SFML - Sound Help

80c604f76d06a9790d182dcc91efa9aa
0
anewhobby 101 Apr 19, 2012 at 08:59

HI, I am a new programmer.. and would like to add some sound to an apop I am making.. nothing fancy just for some pollish to make it more fun to show people.

Now I cna play sounds fine using the SFML if it is all called in main…. but what I would like is some kind of global calss that I can call and load everything up and then play..

like in main…

MySoundClass sfx;

and then anywhere in the app go

sfx.playBANG();
sfx.playZIP():

etc etc

Dose anyone have any idea how to do this. As I said I am a new programmer and would greatly apreciate some help

Thanks in advance
–aNewHobby

2 Replies

Please log in or register to post a reply.

A638aa42130293f319eda7fa4ba121f4
0
fireside 141 Apr 19, 2012 at 19:21

I’m a little rusty on c++, maybe someone else will write something for you, but I would suggest first studying c++ classes. What you are asking is quite do-able. You would probably pass the name of the sound file to the constructor and have it load it and hold it in buffer until you want to play it. The first thing to do would be to go through the tutorial for loading sounds with SFML. Once you have played around with a small program that loads and plays sounds, you will be familiar with the classes and functions needed to write your own class. SFML looks really quite simple already, however. If you name the buffer the name of your sound, it would be quite easy to call a play function. A simple load function so you didn’t have to print the same error message for each sound loaded into a buffer would probably be all that’s needed.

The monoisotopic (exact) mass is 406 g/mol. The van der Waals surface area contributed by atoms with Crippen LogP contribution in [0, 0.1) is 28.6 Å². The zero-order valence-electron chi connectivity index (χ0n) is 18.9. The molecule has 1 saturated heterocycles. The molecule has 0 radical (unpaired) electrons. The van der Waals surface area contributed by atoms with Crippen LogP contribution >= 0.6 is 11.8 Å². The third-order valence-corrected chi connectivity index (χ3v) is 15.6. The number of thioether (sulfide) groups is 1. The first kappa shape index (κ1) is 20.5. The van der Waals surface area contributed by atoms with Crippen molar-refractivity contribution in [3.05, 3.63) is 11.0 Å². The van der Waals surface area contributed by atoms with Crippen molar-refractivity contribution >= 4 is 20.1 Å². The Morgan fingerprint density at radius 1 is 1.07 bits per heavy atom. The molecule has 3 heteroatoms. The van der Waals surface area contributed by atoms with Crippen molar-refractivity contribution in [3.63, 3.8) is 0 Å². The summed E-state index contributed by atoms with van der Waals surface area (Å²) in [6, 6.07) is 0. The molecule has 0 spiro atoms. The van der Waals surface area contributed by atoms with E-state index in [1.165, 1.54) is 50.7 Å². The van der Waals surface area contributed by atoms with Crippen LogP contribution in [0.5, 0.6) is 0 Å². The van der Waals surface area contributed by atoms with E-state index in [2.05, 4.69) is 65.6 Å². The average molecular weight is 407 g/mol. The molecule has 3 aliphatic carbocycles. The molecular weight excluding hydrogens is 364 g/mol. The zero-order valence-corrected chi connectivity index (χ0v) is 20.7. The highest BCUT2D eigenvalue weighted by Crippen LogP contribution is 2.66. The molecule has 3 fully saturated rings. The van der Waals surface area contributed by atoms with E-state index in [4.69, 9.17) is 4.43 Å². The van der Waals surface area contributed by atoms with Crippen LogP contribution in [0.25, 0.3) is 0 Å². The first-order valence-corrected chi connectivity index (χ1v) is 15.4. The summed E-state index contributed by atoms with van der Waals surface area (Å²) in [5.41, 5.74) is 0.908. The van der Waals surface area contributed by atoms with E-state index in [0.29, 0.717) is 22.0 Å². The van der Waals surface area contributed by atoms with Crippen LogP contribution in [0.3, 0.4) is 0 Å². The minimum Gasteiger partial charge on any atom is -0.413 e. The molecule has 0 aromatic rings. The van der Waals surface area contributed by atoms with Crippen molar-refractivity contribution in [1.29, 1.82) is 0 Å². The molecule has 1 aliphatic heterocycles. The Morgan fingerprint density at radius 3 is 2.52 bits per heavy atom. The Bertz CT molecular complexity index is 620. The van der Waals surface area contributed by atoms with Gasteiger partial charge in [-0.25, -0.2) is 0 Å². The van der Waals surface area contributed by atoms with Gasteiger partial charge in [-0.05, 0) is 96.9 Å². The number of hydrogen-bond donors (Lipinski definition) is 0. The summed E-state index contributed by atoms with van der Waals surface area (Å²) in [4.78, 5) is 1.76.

B5262118b588a5a420230bfbef4a2cdf
0
Stainless 151 Apr 20, 2012 at 09:42

There are two philosophies when it comes to class variables and things like this.

1) Static globals

In your main.cpp, NOT IN THE HEADER FILE, create an instance of your class. Then anywhere it is needed tell the compiler it exists as a static global.

so in main.cpp

#include <SoundManager.h>
SoundManager * soundManager;

void Init()
{
    soundManager = new SoundManager();
}

And anywhere else it is needed …

#include <SoundManager.h>

extern SoundManager * soundManager;

void Child::PlaySoundEffect(int id)
{
    soundManager->Play(id);
}

This is clean and simple, but it offends the purists. In some OS’s it is also illegal. Symbian only allows a single global variable for apps which has to be accessed through a special mechanism.

2) Pointer passing

The sound manager will be created in a class, not as a global. Whenever you know that you will need to use the sound manager in a child class, you
have to pass the class variable down to the child class at some point, usually when you create the child class.

Main.h

#include "SoundManager.h"
class Application
{
private:
      Child * child;

public:
       explicit Application();
       ~Application();

       void CreateChildren();

       SoundManager soundManager;

};

in main.cpp

void Application::CreateChildren()
{
     child = new Child(soundManager);
}

This can be a pain in the <beep> when you get your class design wrong and realise you need to see a class instance from somewhere that cannot see the class.

A half way house solution is to wrap all your class instances up in a single class and pass that to everything by default.